"This is not a question of impeaching a verdict, but correcting it to conform to what was actually found and intended to be returned by the jury. The rule is that the court may permit the jury to fortify its verdict or to show by the affidavits of the jurors the verdict which they found and intended to return, and this may be done after they have been discharged."

Especially illuminating is the cited case of Wirt v. Reid, 138 App. Div. 760, 123 N.Y. Supp. 706. In no succeeding case has this court receded from the rule announced in Drainage District No. 2 v. Extension Ditch Co., supra. Had the affidavit complained of figured in a motion for new trial, appellants' citations might have been in point. Upon such a motion, however, the use of affidavits by jurors is in this state restricted to chance verdicts only. (C. S., sec. 6888.)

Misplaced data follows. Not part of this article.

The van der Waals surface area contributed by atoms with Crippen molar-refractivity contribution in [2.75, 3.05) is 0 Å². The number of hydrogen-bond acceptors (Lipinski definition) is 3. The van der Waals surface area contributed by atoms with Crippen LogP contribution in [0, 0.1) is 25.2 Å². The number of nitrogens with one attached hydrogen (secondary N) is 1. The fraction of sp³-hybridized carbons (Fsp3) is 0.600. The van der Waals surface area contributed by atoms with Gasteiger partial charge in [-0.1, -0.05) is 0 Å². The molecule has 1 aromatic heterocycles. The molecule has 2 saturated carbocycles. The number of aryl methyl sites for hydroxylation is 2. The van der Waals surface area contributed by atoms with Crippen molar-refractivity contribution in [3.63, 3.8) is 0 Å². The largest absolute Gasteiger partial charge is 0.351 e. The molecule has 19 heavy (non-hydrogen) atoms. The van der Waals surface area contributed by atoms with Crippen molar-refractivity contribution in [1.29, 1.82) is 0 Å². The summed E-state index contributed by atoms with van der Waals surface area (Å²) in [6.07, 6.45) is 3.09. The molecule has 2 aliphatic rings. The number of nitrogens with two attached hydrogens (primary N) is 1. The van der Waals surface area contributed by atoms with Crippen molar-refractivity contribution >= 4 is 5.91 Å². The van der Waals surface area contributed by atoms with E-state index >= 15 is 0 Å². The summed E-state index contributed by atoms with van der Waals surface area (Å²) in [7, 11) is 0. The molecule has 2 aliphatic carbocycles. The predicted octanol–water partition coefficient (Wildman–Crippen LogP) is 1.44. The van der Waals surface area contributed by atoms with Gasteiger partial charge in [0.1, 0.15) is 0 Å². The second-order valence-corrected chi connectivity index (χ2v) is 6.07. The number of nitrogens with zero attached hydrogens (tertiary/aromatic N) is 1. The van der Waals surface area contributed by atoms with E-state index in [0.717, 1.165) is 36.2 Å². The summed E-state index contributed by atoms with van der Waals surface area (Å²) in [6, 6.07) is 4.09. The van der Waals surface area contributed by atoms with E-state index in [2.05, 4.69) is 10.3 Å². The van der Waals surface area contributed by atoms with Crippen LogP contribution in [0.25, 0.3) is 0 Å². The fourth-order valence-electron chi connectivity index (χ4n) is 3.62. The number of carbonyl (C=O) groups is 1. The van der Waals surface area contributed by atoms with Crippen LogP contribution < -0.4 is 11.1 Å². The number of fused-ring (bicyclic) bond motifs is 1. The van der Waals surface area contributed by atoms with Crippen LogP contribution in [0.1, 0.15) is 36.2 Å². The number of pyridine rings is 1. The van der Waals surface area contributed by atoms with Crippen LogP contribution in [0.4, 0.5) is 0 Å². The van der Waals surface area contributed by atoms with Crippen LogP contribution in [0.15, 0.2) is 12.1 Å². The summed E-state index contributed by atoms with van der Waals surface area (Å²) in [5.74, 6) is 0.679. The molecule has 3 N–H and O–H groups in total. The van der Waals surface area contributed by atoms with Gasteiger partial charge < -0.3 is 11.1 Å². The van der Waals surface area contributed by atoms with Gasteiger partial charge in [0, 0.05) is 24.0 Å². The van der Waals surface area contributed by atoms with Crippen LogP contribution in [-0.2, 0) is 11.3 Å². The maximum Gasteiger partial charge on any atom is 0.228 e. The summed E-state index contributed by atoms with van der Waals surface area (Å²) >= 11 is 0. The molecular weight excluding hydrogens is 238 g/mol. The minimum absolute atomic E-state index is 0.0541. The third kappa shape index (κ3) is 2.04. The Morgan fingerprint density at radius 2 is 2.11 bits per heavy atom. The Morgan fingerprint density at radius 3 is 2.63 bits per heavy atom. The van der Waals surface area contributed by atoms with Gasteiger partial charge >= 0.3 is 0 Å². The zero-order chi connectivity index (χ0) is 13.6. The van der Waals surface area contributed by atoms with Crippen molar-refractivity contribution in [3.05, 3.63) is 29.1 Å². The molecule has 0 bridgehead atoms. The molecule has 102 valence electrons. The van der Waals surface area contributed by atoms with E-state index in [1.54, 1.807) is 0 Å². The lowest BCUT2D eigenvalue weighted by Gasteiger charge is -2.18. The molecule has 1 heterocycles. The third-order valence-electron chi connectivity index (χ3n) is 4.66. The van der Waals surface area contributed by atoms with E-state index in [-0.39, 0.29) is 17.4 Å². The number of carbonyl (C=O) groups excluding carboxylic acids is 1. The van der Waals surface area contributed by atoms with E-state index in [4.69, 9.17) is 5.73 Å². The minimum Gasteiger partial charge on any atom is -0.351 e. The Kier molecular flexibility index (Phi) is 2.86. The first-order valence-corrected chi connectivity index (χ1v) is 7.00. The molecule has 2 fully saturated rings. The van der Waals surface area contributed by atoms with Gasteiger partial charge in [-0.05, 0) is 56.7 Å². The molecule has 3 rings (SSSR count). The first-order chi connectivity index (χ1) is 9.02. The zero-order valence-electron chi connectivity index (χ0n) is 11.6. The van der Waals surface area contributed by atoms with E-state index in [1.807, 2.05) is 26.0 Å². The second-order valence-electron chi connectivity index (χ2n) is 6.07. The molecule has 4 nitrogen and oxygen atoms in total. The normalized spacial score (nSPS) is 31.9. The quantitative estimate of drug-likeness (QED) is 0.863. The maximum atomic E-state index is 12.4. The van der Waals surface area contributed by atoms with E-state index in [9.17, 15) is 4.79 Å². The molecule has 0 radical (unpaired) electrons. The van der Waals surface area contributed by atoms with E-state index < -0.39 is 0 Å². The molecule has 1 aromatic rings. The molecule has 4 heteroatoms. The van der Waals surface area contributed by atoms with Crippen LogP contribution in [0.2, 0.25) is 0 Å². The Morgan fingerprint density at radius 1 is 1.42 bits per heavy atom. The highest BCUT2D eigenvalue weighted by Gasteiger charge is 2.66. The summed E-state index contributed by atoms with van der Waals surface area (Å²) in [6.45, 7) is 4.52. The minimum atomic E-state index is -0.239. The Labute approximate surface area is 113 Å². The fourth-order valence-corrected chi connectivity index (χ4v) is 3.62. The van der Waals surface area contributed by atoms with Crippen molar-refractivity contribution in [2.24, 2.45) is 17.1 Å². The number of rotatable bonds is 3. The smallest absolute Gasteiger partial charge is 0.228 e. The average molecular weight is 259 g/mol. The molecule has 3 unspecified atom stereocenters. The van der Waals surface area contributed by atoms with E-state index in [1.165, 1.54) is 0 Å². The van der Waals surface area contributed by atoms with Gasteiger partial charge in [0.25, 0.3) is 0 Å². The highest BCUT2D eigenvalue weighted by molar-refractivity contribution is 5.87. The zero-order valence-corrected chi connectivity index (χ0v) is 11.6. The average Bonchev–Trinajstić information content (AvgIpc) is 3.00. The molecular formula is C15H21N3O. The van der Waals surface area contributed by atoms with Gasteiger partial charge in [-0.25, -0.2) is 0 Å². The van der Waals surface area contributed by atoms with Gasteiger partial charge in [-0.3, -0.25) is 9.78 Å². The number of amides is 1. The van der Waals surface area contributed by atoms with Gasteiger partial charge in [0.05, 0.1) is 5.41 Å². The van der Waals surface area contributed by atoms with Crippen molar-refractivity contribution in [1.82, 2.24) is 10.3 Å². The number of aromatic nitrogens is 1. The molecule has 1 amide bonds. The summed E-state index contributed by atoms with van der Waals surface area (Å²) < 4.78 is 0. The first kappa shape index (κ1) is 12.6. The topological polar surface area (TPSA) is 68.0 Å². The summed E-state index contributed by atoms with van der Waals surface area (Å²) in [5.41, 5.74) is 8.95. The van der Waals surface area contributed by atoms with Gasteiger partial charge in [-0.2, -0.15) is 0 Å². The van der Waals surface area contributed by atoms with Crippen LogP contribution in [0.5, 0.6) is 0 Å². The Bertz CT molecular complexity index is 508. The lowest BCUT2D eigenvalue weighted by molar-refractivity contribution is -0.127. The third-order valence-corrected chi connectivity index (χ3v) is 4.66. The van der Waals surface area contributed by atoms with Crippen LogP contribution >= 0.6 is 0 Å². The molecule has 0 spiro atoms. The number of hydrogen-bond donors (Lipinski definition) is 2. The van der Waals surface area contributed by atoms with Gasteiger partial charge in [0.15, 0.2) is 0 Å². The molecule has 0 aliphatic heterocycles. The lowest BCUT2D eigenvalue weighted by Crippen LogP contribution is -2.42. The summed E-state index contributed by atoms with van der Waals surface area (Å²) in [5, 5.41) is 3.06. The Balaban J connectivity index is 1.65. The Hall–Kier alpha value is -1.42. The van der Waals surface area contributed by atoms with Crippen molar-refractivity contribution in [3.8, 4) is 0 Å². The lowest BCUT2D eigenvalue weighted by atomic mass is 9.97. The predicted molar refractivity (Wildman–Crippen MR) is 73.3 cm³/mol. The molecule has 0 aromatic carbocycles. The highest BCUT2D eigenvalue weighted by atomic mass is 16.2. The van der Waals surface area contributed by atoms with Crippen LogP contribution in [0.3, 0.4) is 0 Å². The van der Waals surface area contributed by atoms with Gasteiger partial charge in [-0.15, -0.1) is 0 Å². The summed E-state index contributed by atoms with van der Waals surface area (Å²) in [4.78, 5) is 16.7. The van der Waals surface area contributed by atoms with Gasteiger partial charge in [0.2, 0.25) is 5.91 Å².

Order and judgment affirmed; costs to respondent.

Budge, Givens, Varian and Leeper, JJ., concur.

Summaries of

Glennon v. Fisher

Supreme Court of Idaho
Apr 2, 1932
10 P.2d 294 (Idaho 1932)

In Glennon v. Fisher (1932), 51 Idaho 732, 10 P.2d 294, the Supreme Court of Idaho approved the use of affidavits to correct a verdict.

Summary of this case from Chalmers v. City of Chicago
Case details for

Glennon v. Fisher

Case Details


Court:Supreme Court of Idaho

Date published: Apr 2, 1932


10 P.2d 294 (Idaho 1932)
10 P.2d 294